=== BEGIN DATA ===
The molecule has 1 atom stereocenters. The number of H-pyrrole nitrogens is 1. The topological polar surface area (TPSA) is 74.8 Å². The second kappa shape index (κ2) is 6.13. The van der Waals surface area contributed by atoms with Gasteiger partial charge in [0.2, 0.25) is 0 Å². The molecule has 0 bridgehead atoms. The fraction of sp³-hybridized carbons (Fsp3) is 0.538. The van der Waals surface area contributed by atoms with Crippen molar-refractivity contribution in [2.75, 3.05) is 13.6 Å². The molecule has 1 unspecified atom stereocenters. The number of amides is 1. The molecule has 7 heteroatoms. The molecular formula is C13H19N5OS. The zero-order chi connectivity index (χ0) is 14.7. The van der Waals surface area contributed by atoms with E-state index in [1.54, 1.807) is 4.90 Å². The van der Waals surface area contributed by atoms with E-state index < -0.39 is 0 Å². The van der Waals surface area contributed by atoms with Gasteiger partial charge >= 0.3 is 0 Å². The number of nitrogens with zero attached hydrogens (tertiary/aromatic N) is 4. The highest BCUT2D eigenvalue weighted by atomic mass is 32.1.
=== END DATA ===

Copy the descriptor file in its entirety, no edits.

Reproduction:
The molecule has 1 atom stereocenters. The number of H-pyrrole nitrogens is 1. The topological polar surface area (TPSA) is 74.8 Å². The second kappa shape index (κ2) is 6.13. The van der Waals surface area contributed by atoms with Gasteiger partial charge in [0.2, 0.25) is 0 Å². The molecule has 0 bridgehead atoms. The fraction of sp³-hybridized carbons (Fsp3) is 0.538. The van der Waals surface area contributed by atoms with Crippen molar-refractivity contribution in [2.75, 3.05) is 13.6 Å². The molecule has 1 unspecified atom stereocenters. The number of amides is 1. The molecule has 7 heteroatoms. The molecular formula is C13H19N5OS. The zero-order chi connectivity index (χ0) is 14.7. The van der Waals surface area contributed by atoms with E-state index in [1.54, 1.807) is 4.90 Å². The van der Waals surface area contributed by atoms with E-state index < -0.39 is 0 Å². The van der Waals surface area contributed by atoms with Gasteiger partial charge >= 0.3 is 0 Å². The number of nitrogens with zero attached hydrogens (tertiary/aromatic N) is 4. The highest BCUT2D eigenvalue weighted by atomic mass is 32.1.